New Alexa skill development tools reduce pain points between businesses and customers

New Alexa skill development tools reduce pain points between businesses and customers

Amazon today announced the general availability of Multi-Capability Skills for Alexa, a way to combine smart home and custom Alexa apps into single, unified voice apps. Starting this week, developers can publish and maintain an Alexa app that enables both internet of things and third-party features for their devices, extending built-in smart home commands with custom voice interaction models to support nearly any feature without forcing customers to enable and invoke two separate apps.

Before the advent of Multi-Capability Skills, Alexa developers had to publish and maintain multiple apps to enable custom features: a smart home app to leverage built-in smart home capabilities and a custom app to support capabilities not included in the Alexa smart home API. Now they don’t — and customers don’t have to remember two different app names. In this way, Multi-Capability Skills make it easier for developers to create better Alexa experiences. For example, they could leverage Alexa’s support for utterances to create an app that recognizes the commands “Alexa, ask Roomba to vacuum the kitchen” and “Alexa, ask this skill ‘What can this device do?'”

Amazon says that already Dyson has built a Multi-Capability Skill to enable customers to interact more naturally with its devices via Alexa using commands like “Alexa, set the fan speed to 5” and “Alexa, set Oscillation to wide,” as well as setting night modes and quiet modes in their Alexa-programmed routines. For its part, TP-Link used Multi-Capability Skills to let Alexa users in the U.S. with compatible TP-Link routers access expanded features in a single skill, like control over internet access across a household’s connected devices (e.g., “Alexa, pause internet for Timmy’s iPad” or “Alexa, ask TP-Link to enable gaming mode”).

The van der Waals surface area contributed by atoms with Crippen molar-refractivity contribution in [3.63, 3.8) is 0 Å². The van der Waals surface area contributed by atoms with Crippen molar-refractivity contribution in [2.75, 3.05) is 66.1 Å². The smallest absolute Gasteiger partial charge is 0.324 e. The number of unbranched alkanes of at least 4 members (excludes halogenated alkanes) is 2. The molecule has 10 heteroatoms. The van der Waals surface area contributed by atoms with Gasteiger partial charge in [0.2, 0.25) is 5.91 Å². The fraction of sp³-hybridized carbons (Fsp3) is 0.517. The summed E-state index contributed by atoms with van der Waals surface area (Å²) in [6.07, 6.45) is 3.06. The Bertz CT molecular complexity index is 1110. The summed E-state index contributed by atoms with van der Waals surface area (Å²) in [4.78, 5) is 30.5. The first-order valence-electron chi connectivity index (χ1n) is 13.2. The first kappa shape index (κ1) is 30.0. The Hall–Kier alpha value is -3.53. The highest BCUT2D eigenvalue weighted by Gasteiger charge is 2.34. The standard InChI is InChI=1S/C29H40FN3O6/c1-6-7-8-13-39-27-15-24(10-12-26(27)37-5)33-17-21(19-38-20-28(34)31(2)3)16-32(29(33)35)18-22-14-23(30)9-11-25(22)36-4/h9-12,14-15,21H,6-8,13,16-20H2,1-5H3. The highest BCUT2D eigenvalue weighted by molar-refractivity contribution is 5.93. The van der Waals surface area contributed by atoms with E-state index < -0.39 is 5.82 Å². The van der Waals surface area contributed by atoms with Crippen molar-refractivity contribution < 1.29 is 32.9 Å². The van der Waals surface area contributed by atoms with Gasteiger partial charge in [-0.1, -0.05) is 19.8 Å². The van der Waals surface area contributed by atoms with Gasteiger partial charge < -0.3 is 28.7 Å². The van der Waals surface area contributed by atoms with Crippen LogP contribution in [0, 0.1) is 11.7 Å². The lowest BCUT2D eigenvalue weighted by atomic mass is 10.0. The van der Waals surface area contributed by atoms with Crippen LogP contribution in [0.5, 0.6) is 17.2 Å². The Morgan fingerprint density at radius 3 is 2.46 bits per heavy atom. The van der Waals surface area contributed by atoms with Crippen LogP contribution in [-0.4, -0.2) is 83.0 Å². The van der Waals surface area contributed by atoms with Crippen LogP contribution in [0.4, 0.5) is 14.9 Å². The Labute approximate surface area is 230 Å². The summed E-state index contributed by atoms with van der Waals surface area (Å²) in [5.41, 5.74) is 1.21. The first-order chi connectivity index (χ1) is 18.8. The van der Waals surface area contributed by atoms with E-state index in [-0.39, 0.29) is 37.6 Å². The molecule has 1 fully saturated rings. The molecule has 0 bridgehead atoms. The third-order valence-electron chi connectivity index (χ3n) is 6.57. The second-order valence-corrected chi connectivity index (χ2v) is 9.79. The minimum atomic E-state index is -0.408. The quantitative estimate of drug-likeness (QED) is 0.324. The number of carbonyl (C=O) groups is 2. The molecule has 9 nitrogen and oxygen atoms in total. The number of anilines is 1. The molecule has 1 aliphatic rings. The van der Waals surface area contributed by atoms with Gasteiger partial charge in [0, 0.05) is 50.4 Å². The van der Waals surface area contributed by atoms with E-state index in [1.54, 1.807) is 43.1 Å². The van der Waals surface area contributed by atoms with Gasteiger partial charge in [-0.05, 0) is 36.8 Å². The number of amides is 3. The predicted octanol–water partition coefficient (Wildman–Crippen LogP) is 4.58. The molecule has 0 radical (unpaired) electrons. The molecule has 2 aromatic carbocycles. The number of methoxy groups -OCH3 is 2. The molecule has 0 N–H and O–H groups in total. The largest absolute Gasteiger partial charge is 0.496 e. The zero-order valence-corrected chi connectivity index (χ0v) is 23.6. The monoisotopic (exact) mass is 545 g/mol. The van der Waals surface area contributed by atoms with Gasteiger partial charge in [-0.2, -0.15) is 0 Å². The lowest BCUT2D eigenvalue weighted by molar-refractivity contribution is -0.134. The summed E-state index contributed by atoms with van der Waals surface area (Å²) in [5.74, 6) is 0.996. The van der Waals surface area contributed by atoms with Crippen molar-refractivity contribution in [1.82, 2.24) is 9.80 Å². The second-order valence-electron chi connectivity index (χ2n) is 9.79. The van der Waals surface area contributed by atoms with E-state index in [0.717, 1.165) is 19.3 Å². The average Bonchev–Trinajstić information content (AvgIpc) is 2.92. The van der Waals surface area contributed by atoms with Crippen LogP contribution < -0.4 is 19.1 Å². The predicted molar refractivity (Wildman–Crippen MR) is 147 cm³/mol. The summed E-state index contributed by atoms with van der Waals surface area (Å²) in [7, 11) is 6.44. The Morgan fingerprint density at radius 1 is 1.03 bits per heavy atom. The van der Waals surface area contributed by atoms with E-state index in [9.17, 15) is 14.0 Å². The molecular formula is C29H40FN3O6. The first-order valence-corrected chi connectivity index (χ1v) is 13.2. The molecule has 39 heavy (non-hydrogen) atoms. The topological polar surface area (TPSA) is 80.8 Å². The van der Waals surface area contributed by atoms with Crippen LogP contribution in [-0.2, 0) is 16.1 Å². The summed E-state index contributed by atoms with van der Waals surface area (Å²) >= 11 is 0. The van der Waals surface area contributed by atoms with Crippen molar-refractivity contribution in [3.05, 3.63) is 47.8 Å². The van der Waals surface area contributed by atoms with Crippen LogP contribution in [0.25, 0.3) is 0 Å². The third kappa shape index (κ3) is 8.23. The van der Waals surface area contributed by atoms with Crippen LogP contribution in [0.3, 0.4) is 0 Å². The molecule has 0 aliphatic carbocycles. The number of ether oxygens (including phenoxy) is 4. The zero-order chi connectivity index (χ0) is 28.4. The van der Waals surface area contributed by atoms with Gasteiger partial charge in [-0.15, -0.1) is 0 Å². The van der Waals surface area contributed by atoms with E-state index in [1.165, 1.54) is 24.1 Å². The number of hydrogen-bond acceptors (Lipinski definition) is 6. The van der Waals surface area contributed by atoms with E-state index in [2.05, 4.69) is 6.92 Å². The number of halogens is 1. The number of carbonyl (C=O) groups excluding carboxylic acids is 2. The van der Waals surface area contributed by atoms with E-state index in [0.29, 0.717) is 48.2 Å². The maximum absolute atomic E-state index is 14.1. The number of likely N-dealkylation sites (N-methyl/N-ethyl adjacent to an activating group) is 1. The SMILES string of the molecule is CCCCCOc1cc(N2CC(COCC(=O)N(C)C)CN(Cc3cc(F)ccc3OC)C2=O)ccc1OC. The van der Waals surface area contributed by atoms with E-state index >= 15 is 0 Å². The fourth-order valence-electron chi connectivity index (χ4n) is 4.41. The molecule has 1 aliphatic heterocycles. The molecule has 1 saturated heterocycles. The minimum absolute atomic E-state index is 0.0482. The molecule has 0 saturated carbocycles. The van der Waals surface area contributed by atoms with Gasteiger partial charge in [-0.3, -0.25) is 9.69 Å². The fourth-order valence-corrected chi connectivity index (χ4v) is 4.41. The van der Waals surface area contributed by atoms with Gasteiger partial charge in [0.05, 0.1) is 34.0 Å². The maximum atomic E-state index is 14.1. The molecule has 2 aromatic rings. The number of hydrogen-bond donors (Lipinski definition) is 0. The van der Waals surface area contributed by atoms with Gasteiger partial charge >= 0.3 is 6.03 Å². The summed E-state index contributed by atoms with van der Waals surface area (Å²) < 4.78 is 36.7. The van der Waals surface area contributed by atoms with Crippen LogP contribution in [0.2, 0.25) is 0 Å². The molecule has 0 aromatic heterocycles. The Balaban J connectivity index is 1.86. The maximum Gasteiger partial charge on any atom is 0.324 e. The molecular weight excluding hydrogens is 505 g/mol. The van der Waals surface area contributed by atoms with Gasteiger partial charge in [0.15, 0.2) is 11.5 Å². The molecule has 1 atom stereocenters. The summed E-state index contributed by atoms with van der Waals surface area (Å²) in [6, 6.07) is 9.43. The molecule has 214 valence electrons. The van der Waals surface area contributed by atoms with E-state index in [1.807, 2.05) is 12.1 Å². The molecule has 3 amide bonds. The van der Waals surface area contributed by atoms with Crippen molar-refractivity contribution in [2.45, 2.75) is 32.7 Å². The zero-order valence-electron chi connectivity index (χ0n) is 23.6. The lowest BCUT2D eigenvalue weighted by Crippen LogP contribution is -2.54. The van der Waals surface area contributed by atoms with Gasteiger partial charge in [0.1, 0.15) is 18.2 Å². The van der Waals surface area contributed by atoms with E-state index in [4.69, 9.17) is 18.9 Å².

Developers with existing Alexa apps can update those apps through the Alexa Developer Console as part of the configuration workflow or add models to base apps using the Alexa Developer Console. Alternatively, they can create Multi-Capability Skills on live app development, allowing for the testing of expanded feature support before the app (or apps) are submitted for certification.

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There’s a reason Amazon is devoting time and attention to smart home device integrations. Smart home device shipments are expected to experience a 26.9% year-over-year uptick to 832.7 million units by 2020 and to hit 1.6 billion units by 2023. And of the 75% of respondents to a recent Dashbot survey who use voice assistants like Alexa at least once a day, 23% say they control smart home devices with their assistant. Of that group, 63% tap assistants for home automation multiple times a day.

The arrival of Multi-Capability Skills comes after Amazon broadly launched new Alexa controls for kitchen appliances, shades, and garage door openers. In a related development, the Cooking API recently became available, allowing Alexa customers to control conventional ovens, pressure cookers, coffee makers, toasters, slow cookers, and more with voice. This was accompanied by support for inventory sensors, or connected smart home devices that use consumables or have replacement parts, which lets customers know when supplies their device uses are running low.